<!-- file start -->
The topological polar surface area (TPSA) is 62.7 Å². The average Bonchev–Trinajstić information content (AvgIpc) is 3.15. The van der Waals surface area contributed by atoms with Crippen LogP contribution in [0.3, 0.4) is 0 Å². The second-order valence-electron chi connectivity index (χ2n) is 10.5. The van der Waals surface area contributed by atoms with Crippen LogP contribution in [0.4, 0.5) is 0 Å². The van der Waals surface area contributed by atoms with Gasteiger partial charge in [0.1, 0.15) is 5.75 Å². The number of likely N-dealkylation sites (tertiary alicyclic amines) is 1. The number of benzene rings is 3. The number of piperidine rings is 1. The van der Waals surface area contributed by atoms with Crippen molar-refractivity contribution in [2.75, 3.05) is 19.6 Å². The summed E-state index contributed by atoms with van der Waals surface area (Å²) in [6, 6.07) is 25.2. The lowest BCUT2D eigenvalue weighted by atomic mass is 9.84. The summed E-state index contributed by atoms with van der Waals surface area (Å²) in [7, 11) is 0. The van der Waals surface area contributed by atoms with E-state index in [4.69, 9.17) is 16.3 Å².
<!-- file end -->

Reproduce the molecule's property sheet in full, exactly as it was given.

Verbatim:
The topological polar surface area (TPSA) is 62.7 Å². The average Bonchev–Trinajstić information content (AvgIpc) is 3.15. The van der Waals surface area contributed by atoms with Crippen LogP contribution in [0.3, 0.4) is 0 Å². The second-order valence-electron chi connectivity index (χ2n) is 10.5. The van der Waals surface area contributed by atoms with Crippen LogP contribution in [0.4, 0.5) is 0 Å². The van der Waals surface area contributed by atoms with Gasteiger partial charge in [0.1, 0.15) is 5.75 Å². The number of likely N-dealkylation sites (tertiary alicyclic amines) is 1. The number of benzene rings is 3. The number of piperidine rings is 1. The van der Waals surface area contributed by atoms with Crippen molar-refractivity contribution in [2.75, 3.05) is 19.6 Å². The summed E-state index contributed by atoms with van der Waals surface area (Å²) in [6, 6.07) is 25.2. The lowest BCUT2D eigenvalue weighted by atomic mass is 9.84. The summed E-state index contributed by atoms with van der Waals surface area (Å²) in [7, 11) is 0. The van der Waals surface area contributed by atoms with E-state index in [4.69, 9.17) is 16.3 Å².